An exceptional educator: Brickhouse named county Teacher of the Year
By Kim Grizzard
The Daily Reflector
Thursday, March 15, 2018
Many of Julie Brickhouse's students cannot put into words what makes her a good teacher.
Children in her classroom at Wahl-Coates Elementary School of the Arts have severe and profound intellectual disabilities. But Brickhouse's nearly 30-year career in exceptional education speaks for itself.
The 2011 North Carolina Exceptional Children's Teacher of the Year, Brickhouse was named Wednesday as Pitt County Schools Teacher of the Year. At the annual awards luncheon, held at Rock Springs Center and presented by Farm Bureau and Pitt County Schools, E.B. Aycock Middle School teacher Kelby Thorndyke was named runner-up.
Both Brickhouse and Thorndyke are graduates of East Carolina University.
Brickhouse, a Charlotte native, has spent 25 years of her career with Pitt County Schools and is a former teacher of the year at Eastern Elementary School.
Marty Baker, principal at Wahl-Coates, where Brickhouse has taught for two years, described the veteran educator as a passionate teacher who treats students as if they were her children.
“She does not let any limitation stand in the way of any child learning and/or communicating,” he said. “She plans individual lessons for every single student that she has. … She has a gift.”
Other Teacher of the Year finalists were: Ainsley Harris of Belvoir Elementary, Sarah Ruddock of Creekside Elementary, Laurel Currie of Pitt County Early College High and Kelsey Phillips of Sam D. Bundy Elementary.
A video highlighting the six nominees featured students from each teacher's classroom explaining what made their teacher exceptional. When asked what goals her teacher had helped her to achieve, a student in Brickhouse's classroom pointed to a card that read “communication.”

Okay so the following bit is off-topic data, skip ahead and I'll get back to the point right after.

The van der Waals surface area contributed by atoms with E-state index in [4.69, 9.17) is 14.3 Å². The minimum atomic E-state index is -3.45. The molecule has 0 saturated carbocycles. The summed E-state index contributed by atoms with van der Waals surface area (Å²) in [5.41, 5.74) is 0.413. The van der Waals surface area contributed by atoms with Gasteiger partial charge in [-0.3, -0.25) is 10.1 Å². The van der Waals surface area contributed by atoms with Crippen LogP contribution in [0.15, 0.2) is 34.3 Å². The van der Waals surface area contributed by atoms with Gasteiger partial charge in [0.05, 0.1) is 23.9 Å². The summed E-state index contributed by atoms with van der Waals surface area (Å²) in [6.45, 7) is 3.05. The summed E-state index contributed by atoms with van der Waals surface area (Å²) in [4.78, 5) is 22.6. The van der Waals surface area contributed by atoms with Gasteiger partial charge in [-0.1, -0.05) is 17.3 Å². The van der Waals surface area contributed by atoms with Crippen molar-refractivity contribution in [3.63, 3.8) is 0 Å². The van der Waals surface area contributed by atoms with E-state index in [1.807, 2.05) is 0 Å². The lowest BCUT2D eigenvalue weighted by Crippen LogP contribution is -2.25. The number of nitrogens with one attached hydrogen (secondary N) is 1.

In her acceptance speech, Brickhouse, who has a master’s degree and also is certified to work with deaf-blind children, said, “everybody has the right to communicate.”
“Many times, people see a child in a wheelchair or a child who cannot speak and will assume they cannot learn or have an opinion about a variety of topics,” Brickhouse wrote in expressing her teaching philosophy. “Students with disabilities may have multiple physical issues that prevent them from verbalizing words, but it's my job as a teacher to find the most successful way of communication for all of my students.”
Thorndyke, who has been a teacher for 16 years, said he came to the profession reluctantly. The son of educators, the Lumberton native originally considered careers in banking or writing. But serving as an assistant in a physical education class make him realize “teaching wasn't a career to dislike but one to admire and cherish.”
Wy’khera Spruill, a student at Aycock, where Thorndyke teaches eighth-grade language arts, described him as an innovative teacher.
“Mr. Thorndyke makes everybody feel like a part of the classroom,” she said via video. “He likes to listen, and I think that's really important.... He tries to make class really fun.”
As Teacher of the Year, Brickhouse received an Audi A3 to drive for a year, courtesy of Pecheles Automotive, along with gifts from Farm Bureau, Pitt County Educational Foundation and other sponsors. She will go on to represent the county in regional competition.
Also at Wednesday's event, the school district recognized classified employee of the year award winners. They are: Child Nutrition Manager of the Year, Mary Goddard, Sadie Saulter Educational Center; Child Nutrition Employee of the Year, Faith Gurganus, C.M. Eppes Middle; Transportation Employee of the Year, Larry Stokes Sr., transportation department; Bus Driver of the Year, Randy Foskey, Belvoir Elementary; K-8 Bus Driver of the Year, Elizabeth Croom-Moore, Eastern Elementary; 9-12 Bus Driver of the Year, Richard Mercer, Farmville Central High; Custodian of the Year, Roscoe Backman Jr., Hope Middle; Office Employee of the Year, Lori Coleman, W.H. Robinson Elementary; Teacher Assistant of the Year, Monica Dupree, H.B. Sugg Elementary.